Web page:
An environmental campaigner has initiated an application for judicial review of the government’s decision to exclude municipal waste incinerators from the UK Emissions Trading Scheme.
Georgia Elliott-Smith, advised by law firm Leigh Day, argued that by doing so the Government had unlawfully ignored aspects of the Paris Agreement on climate change and had acted to help businesses deal with Brexit rather than from any motive related to climate science.
This will replace the EU Emissions Trading Scheme after the transition period from leaving the EU ends.
Leigh Day has sent a pre-action letter to the Department for Business, Energy and Industrial Strategy (BEIS),
Its action also includes a challenge to the government’s decision to permit firms to roll forward carbon emissions allowances to future years, and to the setting of a cap on allowable emissions above the level of ‘business as usual’ emissions.
Excluding municipal waste incinerator emissions means that the UK will fail in its obligations under the Paris Agreement, concentrating instead on the need to achieve net zero by 2050, Leigh Day said.
It argued that commitments under the Paris Agreement to limit global temperature increases to 1.5 degrees centigrade above pre-industrial levels and to start to reduce them as soon as possible.
Both these objectives required substantial reductions in emissions and so should include incinerators.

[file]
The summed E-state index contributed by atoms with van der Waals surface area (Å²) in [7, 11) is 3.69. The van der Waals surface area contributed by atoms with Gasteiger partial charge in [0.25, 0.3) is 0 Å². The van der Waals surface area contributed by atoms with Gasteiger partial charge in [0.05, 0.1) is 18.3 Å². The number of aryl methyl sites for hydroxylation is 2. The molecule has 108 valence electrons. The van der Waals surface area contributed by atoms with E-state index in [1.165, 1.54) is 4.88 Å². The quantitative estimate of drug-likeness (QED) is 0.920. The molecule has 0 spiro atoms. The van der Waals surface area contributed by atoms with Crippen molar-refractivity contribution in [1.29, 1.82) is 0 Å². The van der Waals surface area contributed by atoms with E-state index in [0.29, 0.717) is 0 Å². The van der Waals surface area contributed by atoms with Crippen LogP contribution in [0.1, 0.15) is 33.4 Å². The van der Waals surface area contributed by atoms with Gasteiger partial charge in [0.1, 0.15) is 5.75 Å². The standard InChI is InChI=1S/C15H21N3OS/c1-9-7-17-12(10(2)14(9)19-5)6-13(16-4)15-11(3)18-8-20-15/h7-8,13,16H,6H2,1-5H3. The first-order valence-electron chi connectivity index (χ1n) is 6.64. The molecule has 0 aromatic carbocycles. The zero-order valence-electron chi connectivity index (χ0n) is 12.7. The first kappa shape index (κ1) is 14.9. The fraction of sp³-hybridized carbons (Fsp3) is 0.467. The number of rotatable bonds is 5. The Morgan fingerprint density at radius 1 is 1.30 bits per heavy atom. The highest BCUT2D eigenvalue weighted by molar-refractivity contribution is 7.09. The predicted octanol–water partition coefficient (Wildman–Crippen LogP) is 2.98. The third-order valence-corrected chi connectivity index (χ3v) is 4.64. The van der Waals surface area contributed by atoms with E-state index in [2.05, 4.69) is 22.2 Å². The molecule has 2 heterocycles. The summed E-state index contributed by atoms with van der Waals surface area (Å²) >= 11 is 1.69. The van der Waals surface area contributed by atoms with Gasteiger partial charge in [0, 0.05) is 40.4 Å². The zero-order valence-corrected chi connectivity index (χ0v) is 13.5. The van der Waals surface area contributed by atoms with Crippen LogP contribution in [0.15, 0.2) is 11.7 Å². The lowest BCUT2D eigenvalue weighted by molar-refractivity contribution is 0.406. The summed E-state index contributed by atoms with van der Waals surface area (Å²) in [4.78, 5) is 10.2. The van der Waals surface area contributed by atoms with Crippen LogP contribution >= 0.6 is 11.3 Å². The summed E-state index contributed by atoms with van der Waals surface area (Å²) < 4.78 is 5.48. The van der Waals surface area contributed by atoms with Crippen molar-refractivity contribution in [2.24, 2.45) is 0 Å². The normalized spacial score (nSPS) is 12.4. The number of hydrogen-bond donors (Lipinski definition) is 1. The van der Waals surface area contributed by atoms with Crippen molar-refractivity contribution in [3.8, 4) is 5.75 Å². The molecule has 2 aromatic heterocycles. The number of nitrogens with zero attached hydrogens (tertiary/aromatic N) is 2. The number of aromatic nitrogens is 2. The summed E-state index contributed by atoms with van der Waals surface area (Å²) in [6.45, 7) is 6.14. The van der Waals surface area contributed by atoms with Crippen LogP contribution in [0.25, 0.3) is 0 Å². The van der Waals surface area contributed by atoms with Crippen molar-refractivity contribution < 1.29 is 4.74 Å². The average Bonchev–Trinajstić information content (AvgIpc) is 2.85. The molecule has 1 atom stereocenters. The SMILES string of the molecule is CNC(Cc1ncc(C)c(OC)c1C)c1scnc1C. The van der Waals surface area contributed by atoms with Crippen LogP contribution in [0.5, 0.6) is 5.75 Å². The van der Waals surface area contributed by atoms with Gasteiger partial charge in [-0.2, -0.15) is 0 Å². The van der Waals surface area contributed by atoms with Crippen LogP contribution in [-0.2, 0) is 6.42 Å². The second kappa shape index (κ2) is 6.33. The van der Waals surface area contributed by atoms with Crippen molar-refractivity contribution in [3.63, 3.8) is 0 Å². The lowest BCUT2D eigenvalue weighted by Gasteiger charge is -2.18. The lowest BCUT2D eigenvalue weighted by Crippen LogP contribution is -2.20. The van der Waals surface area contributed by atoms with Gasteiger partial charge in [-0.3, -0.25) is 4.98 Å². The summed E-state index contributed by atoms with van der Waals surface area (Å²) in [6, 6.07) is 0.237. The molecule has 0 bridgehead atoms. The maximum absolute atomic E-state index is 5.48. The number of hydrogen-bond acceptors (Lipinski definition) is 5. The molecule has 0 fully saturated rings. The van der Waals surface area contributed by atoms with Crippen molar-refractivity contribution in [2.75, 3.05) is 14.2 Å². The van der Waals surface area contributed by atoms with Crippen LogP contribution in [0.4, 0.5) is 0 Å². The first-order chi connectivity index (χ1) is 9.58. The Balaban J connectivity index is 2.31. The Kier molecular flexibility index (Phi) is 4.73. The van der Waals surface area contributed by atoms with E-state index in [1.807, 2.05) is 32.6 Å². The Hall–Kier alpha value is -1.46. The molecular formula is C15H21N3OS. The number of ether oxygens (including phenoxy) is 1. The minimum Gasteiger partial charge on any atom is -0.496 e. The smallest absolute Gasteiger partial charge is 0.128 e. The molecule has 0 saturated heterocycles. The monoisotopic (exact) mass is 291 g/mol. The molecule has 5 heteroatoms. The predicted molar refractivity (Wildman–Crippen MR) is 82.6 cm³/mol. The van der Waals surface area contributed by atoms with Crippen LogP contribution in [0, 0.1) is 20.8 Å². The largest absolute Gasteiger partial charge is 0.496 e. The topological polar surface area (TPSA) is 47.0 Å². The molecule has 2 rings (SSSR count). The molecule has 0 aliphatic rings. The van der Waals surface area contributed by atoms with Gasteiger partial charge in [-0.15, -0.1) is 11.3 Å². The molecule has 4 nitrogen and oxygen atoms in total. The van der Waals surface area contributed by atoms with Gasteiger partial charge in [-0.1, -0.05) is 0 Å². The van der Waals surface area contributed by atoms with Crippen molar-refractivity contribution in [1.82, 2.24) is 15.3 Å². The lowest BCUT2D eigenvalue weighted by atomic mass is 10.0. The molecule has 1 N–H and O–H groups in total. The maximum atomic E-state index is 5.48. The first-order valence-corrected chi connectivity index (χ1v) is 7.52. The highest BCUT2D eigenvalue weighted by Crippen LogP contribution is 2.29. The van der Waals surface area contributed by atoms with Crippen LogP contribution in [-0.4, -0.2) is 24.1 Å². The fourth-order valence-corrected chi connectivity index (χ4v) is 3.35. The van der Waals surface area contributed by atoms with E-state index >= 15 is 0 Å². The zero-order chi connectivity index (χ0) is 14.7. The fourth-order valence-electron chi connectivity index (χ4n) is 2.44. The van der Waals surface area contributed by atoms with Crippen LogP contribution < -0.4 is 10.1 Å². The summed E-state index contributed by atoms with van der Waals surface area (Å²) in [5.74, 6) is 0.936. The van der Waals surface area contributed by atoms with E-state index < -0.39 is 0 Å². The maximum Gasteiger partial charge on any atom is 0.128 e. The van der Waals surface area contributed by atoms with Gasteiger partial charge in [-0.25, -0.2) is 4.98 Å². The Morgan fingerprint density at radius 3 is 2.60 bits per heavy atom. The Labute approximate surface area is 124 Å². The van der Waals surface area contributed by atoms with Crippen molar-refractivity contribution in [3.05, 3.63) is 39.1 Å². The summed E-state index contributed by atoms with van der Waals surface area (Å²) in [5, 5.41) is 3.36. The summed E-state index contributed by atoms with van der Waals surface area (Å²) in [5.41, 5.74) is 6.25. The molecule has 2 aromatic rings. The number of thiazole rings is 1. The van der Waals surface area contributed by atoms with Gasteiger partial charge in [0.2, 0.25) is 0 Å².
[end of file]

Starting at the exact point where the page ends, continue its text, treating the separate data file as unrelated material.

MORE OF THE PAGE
The claim is on the grounds of an unlawful failure to consider the Paris Agreement commitments and that irrelevant considerations were made in deciding to exclude municipal incinerators, when the Government stated in June in a consultation response: “The complex environmental requirements placed on municipal waste incinerators, as well as their role in diverting waste from landfill, make it difficult to include them in a UK emissions trading scheme”.
Leigh Day said s44 of the Climate Change Act 2008, required the government to make rational decisions and that omitting incinerators was irrational and used s44 for an improper purpose “to alleviate pressures that business currently face as a result of departure from the EU”.
Rowan Smith, a lawyer at the firm, said: “The defendants have sought to argue that the net zero by 2050 commitment is co-extensive with the Paris Agreement.
“This is wrong in law. The Intergovernmental Panel on Climate Change has made clear on numerous occasions that the Paris Agreement requires substantial emissions reductions to be made in the short term.”
Ms Elliott-Smith said: "The excuse presented by the Government, that the scheme has been designed in this way to make Brexit easier, is not a lawful reason for ignoring international climate change commitments.”
A BEIS spokesperson said: “It is not appropriate to comment on the specifics of potential legal challenges.”